Ronan's delivery. The shriek from the Killinan-end told him
a thief was in the house. But the shriek came too late.
Two views on the goal:
SEANIE: ``He (Lucey) didn't realise I was so close behind
him and left it go.''
JOE QUAID: ``I didn't think he (McGrath) was going to
flick it from where he did. I thought he was going to take it
on and I had it in my head to take the ball or him or both.''
SEANIE: ``I just flicked it with one hand and it kind of
caught the goalkeeper on the way in. It wasn't a particularly
hard shot, I think he thought I wouldn't make it.''
JOE: ``I got a touch on it alright, thought I might keep it
out. But turned around and saw it nestling in the net.''
SEANIE: ``My first Championship goal. Hope there's more
The goal might have been a kind of catharsis for the
champions if Limerick weren't so pumped, cussed. But Cork
couldn't filter out their fire. Just before half-time, a tiny riot
erupted in Stephen McDonagh's corner and Ollie Moran
escaped with a booking despite arriving like a truck on a
skid-pan to fight someone else's fight.
Moran's intervention was ludicrous and clumsy, yet it
encapsulated the tightness of his team. Limerick trailed by
five at the mid-point, but their nostrils were still flaring.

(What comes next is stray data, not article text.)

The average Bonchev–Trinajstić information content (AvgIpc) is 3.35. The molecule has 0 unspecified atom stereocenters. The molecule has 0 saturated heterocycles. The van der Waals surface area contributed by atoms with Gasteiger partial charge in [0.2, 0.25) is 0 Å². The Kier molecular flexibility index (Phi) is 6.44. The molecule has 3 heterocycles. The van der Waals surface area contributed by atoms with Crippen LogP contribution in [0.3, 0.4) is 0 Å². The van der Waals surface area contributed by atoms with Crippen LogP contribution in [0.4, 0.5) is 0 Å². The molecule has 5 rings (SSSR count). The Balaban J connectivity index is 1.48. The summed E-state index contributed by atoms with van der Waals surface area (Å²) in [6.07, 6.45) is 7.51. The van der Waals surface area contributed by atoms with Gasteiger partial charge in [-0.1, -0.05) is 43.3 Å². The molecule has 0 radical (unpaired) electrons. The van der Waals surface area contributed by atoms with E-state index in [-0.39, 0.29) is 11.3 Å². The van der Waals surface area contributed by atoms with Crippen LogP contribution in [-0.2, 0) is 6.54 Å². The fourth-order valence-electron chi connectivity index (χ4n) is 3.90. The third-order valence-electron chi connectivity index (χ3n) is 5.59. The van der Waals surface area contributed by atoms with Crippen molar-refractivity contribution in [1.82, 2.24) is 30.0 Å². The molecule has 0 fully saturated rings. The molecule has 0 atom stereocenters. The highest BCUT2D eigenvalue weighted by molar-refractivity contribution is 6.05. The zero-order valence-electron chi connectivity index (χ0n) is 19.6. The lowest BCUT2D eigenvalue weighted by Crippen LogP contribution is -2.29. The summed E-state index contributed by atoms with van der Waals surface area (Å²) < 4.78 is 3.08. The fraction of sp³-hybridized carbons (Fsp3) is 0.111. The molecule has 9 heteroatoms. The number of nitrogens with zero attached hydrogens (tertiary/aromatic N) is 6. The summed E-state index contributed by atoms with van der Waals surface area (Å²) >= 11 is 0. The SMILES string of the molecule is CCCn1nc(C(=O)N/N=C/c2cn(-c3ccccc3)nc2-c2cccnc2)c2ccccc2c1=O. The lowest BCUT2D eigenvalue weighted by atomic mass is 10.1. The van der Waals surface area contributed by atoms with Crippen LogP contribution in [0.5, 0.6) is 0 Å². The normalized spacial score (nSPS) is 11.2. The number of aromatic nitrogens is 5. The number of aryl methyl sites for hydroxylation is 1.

FOR Cork, the imperative was now survival. As hAilp¤n
read it: ``If we lost this, our summer was gone, the
All-Ireland would have been down the drain. Fellas down
home would have been saying we were a flash in the pan.
``I tell you, I don't want to be sitting down on a couch
watching the Championship this summer. None of us do. So,
while we felt we were a step ahead of them all through the
first-half, we just couldn't shake Limerick off. Sheer guts and
determination were keeping them with us.''
So it continued.
TJ Ryan had defied the sceptics to look every bit the
grizzled, hard-nosed sheriff at number three; Brian Geary
was now policing McGrath, poor Lucey gone to the bench;
Moran and Foley were hurling up a storm at six and seven;
midfield was still green and Ciaran Carey was nailing Brian
Corcoran into defensive mode with flashes of old wiles.
EIGHT minutes after the resumption, Butler had red shirts
bouncing off him like demented Mayfly when he swung
one-handed to beat Donal g Cusack in the Cork goal.
Momentarily, the emerald-clad Killinan throng went limp, as
if in disbelief. Then the netting flexed and a great, cathedral
roar came flooding down upon us.
For the next nine minutes, the argument teetered. Timmy
McCarthy and Pat Ryan scored Cork points, Seanie and
Alan Browne (twice) spilled wides. At the other end, James
Moran, O'Brien and Mark Keane all spooned wayward
Animated, Cregan could be seen in front of the dug-out,